Credit is available in droves - nobody wants it. Interest rates are at historical lows, nobody's buying. Additional stimulus does nothing but push a wet noodle when the real problem is not demand - it's DEBT. When you live in an economy dependent upon constant growth, you get to a point where credit generation is absolutely necessary to keep the system running. We've done that and we're like the python who has gorged itself on a large animal - we need to absorb and digest before heading back to the credit trough.

Our economy has essentially been one giant bubble after the other since the early 1990s. One bubble blows up, the Fed has no choice but to blow another bubble to keep things moving along. Once S&L blew up, capital found its way to technology, once that blew up it found its way to real estate, the last real asset class which hadn't seen a major bubble. Now that we've blown up real estate the question is twofold: one, what's the next asset class to be blown up, and two, are there enough suckers left standing to be willing to fall for it this time?

This is a generational shift - much as our grandparents were thrifty as a result of the 1930s depression, we're seeing a slow but methodical shift back to thriftiness today. There's less trust of financial institutions (look at trading volume on Wall Street this year), less up-sizing and more down-sizing. Granted, it can be argued that these are forced austerities and not by choice, but they will probably lead to an overall generational shift away from credit.
posted by tgrundke at 5:17 AM on September 29, 2010 [1 favorite]


Demand should be stimulated indefinitely until every resource of the planet is permanently exhausted.
posted by Protocols of the Elders of Sockpuppetry at 9:45 AM on September 29, 2010 [1 favorite]


Guess it's just too much to hope for actual wage growth as an alternative to credit--oh, wait, sorry, I didn't use the officially-approved, negative connotation laden "wage inflation" term of art.

Of course, in the real world, wages growing over time is categorically a bad thing--even while profits growing over time is categorically a good. Obviously.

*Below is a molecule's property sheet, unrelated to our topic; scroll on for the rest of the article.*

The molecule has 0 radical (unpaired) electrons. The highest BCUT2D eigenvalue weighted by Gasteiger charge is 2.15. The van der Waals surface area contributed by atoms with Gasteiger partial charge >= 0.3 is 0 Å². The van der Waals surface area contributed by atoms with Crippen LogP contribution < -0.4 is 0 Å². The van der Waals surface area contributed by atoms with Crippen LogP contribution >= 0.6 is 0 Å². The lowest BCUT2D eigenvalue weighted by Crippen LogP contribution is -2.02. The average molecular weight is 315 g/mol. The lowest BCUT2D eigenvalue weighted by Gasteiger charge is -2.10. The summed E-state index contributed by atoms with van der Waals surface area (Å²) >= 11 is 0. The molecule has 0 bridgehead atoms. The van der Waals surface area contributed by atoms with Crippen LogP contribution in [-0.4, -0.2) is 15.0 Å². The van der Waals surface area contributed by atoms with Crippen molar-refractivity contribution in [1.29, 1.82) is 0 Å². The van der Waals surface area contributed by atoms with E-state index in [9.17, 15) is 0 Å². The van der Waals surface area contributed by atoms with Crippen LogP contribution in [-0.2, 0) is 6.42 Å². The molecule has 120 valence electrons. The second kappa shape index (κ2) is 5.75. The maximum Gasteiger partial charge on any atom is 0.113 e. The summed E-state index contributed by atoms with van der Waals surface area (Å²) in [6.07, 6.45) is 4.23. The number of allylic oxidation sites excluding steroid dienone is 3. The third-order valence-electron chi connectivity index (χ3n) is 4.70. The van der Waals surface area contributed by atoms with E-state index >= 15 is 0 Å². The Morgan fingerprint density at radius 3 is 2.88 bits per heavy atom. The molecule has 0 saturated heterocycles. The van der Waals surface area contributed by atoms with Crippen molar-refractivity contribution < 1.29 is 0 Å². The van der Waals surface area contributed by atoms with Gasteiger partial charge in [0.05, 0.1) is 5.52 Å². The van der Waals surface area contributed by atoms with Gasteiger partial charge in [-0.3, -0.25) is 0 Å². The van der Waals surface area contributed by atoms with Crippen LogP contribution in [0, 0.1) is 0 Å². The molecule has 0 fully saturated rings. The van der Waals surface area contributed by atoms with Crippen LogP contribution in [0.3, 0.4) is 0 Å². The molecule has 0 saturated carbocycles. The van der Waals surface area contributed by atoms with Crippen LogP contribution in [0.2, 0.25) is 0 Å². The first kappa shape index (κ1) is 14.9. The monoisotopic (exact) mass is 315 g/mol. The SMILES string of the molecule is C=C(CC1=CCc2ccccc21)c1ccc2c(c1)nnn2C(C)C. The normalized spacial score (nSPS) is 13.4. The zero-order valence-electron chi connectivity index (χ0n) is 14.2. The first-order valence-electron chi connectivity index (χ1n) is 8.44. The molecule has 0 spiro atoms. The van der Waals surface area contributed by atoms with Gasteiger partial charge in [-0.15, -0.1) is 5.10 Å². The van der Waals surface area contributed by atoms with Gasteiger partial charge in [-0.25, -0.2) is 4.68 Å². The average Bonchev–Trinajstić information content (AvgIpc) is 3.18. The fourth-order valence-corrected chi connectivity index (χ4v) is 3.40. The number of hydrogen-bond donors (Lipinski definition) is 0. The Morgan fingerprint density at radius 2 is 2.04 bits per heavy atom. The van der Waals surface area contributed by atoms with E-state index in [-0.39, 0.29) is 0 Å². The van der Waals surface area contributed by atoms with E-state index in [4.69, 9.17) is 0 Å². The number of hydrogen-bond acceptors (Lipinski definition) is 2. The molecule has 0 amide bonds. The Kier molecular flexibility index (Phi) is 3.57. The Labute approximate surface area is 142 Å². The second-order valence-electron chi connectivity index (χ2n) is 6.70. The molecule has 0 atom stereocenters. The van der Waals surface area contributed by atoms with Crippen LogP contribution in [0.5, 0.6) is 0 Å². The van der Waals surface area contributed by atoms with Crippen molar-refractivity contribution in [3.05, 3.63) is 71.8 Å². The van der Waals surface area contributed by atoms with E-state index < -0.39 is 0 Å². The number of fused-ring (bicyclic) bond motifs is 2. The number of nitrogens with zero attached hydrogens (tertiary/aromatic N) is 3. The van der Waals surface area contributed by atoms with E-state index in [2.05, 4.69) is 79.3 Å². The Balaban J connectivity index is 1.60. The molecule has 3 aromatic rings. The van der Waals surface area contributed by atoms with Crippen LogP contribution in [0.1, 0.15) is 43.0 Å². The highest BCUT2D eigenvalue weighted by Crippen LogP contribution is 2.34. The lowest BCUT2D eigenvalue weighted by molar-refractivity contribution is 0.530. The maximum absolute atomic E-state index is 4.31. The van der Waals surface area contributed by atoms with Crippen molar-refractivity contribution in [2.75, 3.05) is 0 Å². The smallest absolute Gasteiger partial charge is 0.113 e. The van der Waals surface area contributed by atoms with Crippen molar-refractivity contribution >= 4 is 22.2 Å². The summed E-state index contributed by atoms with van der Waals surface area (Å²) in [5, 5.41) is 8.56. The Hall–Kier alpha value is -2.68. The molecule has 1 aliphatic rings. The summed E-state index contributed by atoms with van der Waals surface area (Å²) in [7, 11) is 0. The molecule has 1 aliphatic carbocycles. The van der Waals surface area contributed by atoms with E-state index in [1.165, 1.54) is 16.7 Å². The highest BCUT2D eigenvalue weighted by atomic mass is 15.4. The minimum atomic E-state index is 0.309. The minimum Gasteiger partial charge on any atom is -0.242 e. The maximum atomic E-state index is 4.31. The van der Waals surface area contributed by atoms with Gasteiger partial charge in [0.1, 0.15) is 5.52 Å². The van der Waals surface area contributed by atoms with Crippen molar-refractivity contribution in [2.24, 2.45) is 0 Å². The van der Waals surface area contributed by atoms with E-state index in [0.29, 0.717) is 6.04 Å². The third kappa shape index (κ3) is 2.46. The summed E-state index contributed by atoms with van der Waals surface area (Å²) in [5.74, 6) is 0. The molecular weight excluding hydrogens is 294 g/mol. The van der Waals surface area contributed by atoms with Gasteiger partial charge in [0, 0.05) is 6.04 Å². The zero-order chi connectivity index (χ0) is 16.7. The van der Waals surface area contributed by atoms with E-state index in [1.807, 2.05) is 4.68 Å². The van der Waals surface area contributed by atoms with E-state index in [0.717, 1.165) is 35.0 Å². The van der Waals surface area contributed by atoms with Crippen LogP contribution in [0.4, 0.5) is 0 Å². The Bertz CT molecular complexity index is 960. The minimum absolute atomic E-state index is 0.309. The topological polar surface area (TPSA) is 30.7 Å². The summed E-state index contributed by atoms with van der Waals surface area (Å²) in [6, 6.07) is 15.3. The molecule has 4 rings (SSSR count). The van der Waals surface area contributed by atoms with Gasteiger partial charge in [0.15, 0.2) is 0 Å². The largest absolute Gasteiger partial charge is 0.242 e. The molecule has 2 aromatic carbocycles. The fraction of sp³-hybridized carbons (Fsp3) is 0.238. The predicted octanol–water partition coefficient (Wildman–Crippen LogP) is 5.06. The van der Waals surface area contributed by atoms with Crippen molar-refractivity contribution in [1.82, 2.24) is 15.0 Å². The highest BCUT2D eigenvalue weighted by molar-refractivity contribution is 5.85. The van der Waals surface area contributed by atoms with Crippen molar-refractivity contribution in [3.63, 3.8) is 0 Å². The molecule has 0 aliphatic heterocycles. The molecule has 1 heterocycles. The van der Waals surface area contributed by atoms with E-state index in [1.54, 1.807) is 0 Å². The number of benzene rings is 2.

posted by saulgoodman at 7:47 AM on October 1, 2010


tgrundke: The American consumer has been on a debt binge for 20 years and we've hit the point of diminishing returns, where it now takes more debt to generate a dollar of true wealth, than it is worth. Until the debts are paid down and the malinvestment purged from the system we are going to plod along this course we find ourselves on today.

I agree that households need to consume less, save more, and pay down their debts. But that's not going to get the US out of its economic slump. The babysitting story illustrates this: if everyone simultaneously tries to save more by spending less, all that happens is that everyone's income is reduced, and you have high unemployment.

In short, the US is currently in the same situation that Japan's been in since the 1990s. It's not going to recover on its own: this is a stable situation.

(You said elsewhere that you think there'll be deflation in the short term, but inflation in the long term, because of the increase in the money supply. Don't forget the role of the central bank: if the US gets out of the slump, then once unemployment comes down and inflation becomes a threat, the central bank can easily prevent inflation by converting money to bonds, thus raising the interest rate. We can revisit this in a few years and see how your prediction turned out.)

If you break down GDP into its components:
GDP = consumption + investment + government spending + exports - imports
or
GDP = C + I + G + X - M
If households reduce their consumption C, but GDP drops at the same time (because business confidence is low and thus investment I is low), all that happens is that GDP runs under capacity and unemployment is high. Which is exactly what's happened.

In order for households to actually increase their savings, GDP needs to be running at closer to its full capacity (i.e. unemployment needs to go down). Given the current state of the world economy, raising exports X and lowering imports M isn't going to do it. So government spending G needs to be higher. Krugman's most recent column talks about this:
And right now, by any rational calculation, would be an especially good time to improve the nation’s infrastructure. We have the need: our roads, our rail lines, our water and sewer systems are antiquated and increasingly inadequate. We have the resources: a million-and-a-half construction workers are sitting idle, and putting them to work would help the economy as a whole recover from its slump. And the price is right: with interest rates on federal debt at near-record lows, there has never been a better time to borrow for long-term investment.
Infrastructure spending is also a good candidate because it's temporary by nature. A more right-wing solution would be arms spending, I suppose.